The mosaic shows three scenes. The pictures are (in the right to left order): descent from the Cross, anointing of Jesus’ body, and burial of Jesus.
Here is a closeup of descent from the Cross:
To the right of the Stone of Anointing, you can find the staircase leading to Golgotha. Further along, the same wall is the entrance to the Chapel of Adam. But we will continue to the left. Out visit will be in a clockwise direction. And we will visit Golgotha in the end. Meanwhile, I will show you how Stone of Anointing and the entrance look from the balcony near Golgotha.
As you can see from the photo above to the left of the Stone of Anointing, there is a corridor. That corridor leads to Rotunda and Aedicule.
Rotunda And Aedicule
First, let’s start with a short explanation of what is a rotunda.
A rotunda is any building with a circular ground plan and sometimes covered by a dome. It can also refer to a round room within a building. The Pantheon in Rome is a famous rotunda.
Here is a broad view of the Rotunda.
In the middle, you can see a small chapel. It is called Aedicule, and it encloses the Holy Sepulchre.
In the center of the rotunda is a small chapel called the Kouvouklion in Greek or the Aedicula in Latin, which encloses the Holy Sepulchre. The Aedicule has two rooms, the first holding the Angel’s Stone, which is believed to be a fragment of the large stone that sealed the tomb; the second is the tomb itself. Possibly because pilgrims laid their hands on the tomb or to prevent eager pilgrims from removing bits of the original rock as souvenirs, a marble plaque was placed in the fourteenth century on the tomb to prevent further damage to the tomb.
Usually, there is a long line around the rotunda to the Aedicule. Thus, if you want to Aedicule, come early.
And if you look up, then you will see that this rotunda has a dome.
During one of our visits, we accidentally arrived at the Lent Ceremonies. And since most of the time I was near the Rotunda, I will now show several of my photos from the procession (the featured image is also from the lent ceremonies).
And here is how Lent Ceremonies looked from outside:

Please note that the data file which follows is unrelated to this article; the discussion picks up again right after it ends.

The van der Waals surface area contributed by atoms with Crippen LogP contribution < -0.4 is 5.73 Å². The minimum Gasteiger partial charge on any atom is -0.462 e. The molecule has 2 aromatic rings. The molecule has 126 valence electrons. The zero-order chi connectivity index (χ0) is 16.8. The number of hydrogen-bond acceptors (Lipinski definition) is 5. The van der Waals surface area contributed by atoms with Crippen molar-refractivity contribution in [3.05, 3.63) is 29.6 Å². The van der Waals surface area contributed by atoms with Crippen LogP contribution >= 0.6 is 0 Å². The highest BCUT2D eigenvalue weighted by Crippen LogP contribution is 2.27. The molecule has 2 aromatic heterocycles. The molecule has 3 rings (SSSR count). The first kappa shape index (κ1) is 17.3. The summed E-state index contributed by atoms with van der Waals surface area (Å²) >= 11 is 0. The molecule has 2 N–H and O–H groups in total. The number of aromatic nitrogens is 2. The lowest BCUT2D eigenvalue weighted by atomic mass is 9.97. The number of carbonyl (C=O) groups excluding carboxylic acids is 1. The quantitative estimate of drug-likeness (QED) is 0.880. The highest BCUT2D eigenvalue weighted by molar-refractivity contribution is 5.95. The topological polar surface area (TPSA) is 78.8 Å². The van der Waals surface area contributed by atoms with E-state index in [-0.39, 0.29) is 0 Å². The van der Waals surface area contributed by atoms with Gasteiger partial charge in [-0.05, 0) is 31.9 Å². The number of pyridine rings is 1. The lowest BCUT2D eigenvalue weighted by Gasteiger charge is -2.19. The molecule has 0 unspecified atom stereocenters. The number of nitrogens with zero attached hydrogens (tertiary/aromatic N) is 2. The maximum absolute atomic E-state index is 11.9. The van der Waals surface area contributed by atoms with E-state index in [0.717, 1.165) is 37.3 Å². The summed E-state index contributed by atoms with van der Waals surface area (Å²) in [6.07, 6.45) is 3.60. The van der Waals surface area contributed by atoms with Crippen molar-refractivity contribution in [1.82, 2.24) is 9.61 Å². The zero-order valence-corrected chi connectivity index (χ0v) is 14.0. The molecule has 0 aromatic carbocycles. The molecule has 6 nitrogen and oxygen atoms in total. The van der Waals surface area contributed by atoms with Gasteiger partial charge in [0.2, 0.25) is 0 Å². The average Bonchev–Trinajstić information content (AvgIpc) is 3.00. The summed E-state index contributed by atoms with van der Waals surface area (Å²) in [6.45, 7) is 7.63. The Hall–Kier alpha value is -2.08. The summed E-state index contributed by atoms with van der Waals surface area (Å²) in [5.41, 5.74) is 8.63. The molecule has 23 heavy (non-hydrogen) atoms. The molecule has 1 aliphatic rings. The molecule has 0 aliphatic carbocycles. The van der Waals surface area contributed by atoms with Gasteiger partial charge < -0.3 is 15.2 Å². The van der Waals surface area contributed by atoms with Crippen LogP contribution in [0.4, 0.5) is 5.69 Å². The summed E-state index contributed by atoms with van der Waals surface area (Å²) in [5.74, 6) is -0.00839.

If you turn your back to the entrance to Aedicule, you will see the Catholicon.
In the central nave of the Crusader-era church, just east of the larger rotunda is the Crusader structure housing the main altar of the Church, today the Greek Orthodox catholicon. Its dome is 19.8 meters in diameter and sits directly over the center of the transept crossing of the choir where the compass, an omphalos once thought to be the center of the world (associated with the site of the Crucifixion and the Resurrection), is situated.
In my recent visits, I noticed that they started to limit the entrance to the Catholicon. So here is an earlier photo of the Catholicon.
And if you stand in the center of the Catholicon and look up, then you will see the “Christ Pantocrator” mosaic on the dome.
Let’s continue in the clockwise direction until we reach stairs that lead down.
On your way, you will see a recently constructed chapel (see next photograph), and nearby you can find newly built restrooms.
Your visit can begin by descending a flight of stairs whose walls are covered with crosses incised by hundreds of pilgrims over hundreds of years. Deep below ground level is the Armenian chapel, abutting a First Temple-period stone quarry where tradition says Queen Helene found the cross. The centerpiece of the main floor is the Edicule. Its icons and lanterns may be unfamiliar to some, but visitors often say they feel spiritually uplifted from the moments spent in the utter silence of the tiny interior room marking the traditional tomb.
Nearby is a stone slab where tradition says the body of Jesus was prepared for burial, and where you may see pious Orthodox and Catholic Christians praying fervently. Visitors are moved by the beautiful mosaic behind the stone, which shows with sadness and hope the moments when Jesus is taken down from the cross and laid in the tomb. Up a steep flight of stairs, the site of the crucifixion itself is marked by both a Greek Orthodox and a Catholic altar, where Christians from around the world stand patiently in line waiting to touch the rock they hold sacred.
Visitors to the Church of the Holy Sepulchre find themselves steeped in the Christian history as well as experiencing living testimony to the tenacity of Christians to revere their piece of Jerusalem from the earliest times to the present.
And if you take a look at the right wall along the stairs, then you will see Crusader graffiti.
As you descend the stairs you will enter into Chapel of Saint Helena.
Chapel Of Saint Helena